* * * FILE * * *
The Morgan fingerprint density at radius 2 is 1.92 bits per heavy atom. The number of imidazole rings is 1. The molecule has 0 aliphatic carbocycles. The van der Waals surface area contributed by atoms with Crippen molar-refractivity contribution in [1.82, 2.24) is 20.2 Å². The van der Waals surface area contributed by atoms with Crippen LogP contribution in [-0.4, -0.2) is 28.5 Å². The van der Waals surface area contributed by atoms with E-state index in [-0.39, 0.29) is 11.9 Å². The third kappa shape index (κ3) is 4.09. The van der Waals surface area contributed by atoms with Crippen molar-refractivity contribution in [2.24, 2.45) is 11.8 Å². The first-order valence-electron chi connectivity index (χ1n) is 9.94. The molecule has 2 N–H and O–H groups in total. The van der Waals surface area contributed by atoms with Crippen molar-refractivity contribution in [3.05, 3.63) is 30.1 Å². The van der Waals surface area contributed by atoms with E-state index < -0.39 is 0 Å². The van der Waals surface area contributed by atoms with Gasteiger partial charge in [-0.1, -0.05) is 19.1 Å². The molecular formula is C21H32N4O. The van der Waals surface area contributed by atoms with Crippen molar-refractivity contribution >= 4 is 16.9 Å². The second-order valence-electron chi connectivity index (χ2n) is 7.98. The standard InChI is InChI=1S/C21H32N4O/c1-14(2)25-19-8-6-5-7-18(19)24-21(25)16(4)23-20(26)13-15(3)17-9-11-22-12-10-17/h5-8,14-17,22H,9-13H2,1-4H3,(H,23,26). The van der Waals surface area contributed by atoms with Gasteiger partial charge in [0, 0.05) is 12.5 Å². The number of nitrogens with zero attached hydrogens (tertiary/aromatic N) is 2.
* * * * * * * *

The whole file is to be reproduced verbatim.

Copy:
The Morgan fingerprint density at radius 2 is 1.92 bits per heavy atom. The number of imidazole rings is 1. The molecule has 0 aliphatic carbocycles. The van der Waals surface area contributed by atoms with Crippen molar-refractivity contribution in [1.82, 2.24) is 20.2 Å². The van der Waals surface area contributed by atoms with Crippen LogP contribution in [-0.4, -0.2) is 28.5 Å². The van der Waals surface area contributed by atoms with E-state index in [-0.39, 0.29) is 11.9 Å². The third kappa shape index (κ3) is 4.09. The van der Waals surface area contributed by atoms with Crippen molar-refractivity contribution in [2.24, 2.45) is 11.8 Å². The first-order valence-electron chi connectivity index (χ1n) is 9.94. The molecule has 2 N–H and O–H groups in total. The van der Waals surface area contributed by atoms with Crippen molar-refractivity contribution in [3.05, 3.63) is 30.1 Å². The van der Waals surface area contributed by atoms with E-state index < -0.39 is 0 Å². The van der Waals surface area contributed by atoms with Gasteiger partial charge in [-0.1, -0.05) is 19.1 Å². The molecular formula is C21H32N4O. The van der Waals surface area contributed by atoms with Crippen molar-refractivity contribution >= 4 is 16.9 Å². The second-order valence-electron chi connectivity index (χ2n) is 7.98. The standard InChI is InChI=1S/C21H32N4O/c1-14(2)25-19-8-6-5-7-18(19)24-21(25)16(4)23-20(26)13-15(3)17-9-11-22-12-10-17/h5-8,14-17,22H,9-13H2,1-4H3,(H,23,26). The van der Waals surface area contributed by atoms with Gasteiger partial charge in [0, 0.05) is 12.5 Å². The number of nitrogens with zero attached hydrogens (tertiary/aromatic N) is 2.